In a follow-up on the typhoid fever situation in El Salvador this year, health officials continue to see a rise in cases significantly higher than what was reported in 2017.
According to a La Prensa Grafica report (computer translated), the total cases of 2017 was 675, while the total between January and June of this year rose to 937.
All the departments of the country experienced significant increases in typhoid fever in the first six months of the year, with the exception of Cabañas, in comparison with the figures for the first six months of 2017.
According to the data, the departments that registered the highest increases were San Miguel, San Salvador, La Paz and Sonsonate.
Despite the rise in cases, it is not being classified as an epidemic since it has not affected all areas of the country.
Typhoid fever is a potentially life-threatening illness caused by the bacterium Salmonella typhi. Salmonella typhi lives only in humans. Persons with typhoid fever carry the bacteria in their bloodstream and intestinal tract. In addition, a small number of persons, called carriers, recover from typhoid fever but continue to carry the bacteria. Both ill persons and carriers shed S.typhi in their feces.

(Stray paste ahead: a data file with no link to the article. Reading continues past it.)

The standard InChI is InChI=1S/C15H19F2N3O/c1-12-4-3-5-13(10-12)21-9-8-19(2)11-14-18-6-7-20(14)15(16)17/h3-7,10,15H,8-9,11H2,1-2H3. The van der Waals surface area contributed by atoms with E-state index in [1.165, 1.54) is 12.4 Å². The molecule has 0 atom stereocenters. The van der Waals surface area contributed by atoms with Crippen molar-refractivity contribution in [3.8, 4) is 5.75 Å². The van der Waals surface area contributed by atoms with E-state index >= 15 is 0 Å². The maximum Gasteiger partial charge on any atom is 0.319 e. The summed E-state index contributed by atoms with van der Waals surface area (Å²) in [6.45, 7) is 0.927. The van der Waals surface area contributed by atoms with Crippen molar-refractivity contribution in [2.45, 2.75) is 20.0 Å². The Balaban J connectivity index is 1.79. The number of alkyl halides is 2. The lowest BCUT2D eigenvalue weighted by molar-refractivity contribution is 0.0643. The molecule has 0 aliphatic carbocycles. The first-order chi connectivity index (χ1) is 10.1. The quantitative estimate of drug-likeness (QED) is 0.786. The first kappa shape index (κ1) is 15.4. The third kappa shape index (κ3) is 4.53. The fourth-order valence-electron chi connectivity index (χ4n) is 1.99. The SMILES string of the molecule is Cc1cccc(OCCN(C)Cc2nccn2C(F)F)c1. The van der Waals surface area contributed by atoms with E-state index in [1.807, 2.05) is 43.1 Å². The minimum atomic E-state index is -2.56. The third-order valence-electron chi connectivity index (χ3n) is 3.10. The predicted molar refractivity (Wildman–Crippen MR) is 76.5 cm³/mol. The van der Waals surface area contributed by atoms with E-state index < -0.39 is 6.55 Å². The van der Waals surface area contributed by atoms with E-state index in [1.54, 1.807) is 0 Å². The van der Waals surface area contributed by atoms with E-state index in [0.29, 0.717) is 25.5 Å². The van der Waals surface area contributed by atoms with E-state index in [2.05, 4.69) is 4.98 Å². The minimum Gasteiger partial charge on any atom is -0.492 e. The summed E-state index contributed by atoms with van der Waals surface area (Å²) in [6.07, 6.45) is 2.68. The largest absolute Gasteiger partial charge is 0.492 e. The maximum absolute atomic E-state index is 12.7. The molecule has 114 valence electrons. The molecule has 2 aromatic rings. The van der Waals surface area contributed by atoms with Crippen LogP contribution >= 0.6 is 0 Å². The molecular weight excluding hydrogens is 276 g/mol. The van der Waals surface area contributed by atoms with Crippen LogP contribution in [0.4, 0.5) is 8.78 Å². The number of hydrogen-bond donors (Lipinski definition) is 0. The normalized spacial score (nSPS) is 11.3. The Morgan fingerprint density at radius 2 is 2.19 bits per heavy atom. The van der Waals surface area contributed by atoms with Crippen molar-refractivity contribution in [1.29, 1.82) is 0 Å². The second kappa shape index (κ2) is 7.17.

You can get typhoid fever if you eat food or drink beverages that have been handled by a person who is shedding S. typhi or if sewage contaminated with S. typhi bacteria gets into the water you use for drinking or washing food. Therefore, typhoid fever is more common in areas of the world where handwashing is less frequent and water is likely to be contaminated with sewage.
Typhoid fever can be successfully treated with appropriate antibiotics, and persons given antibiotics usually begin to feel better within 2 to 3 days.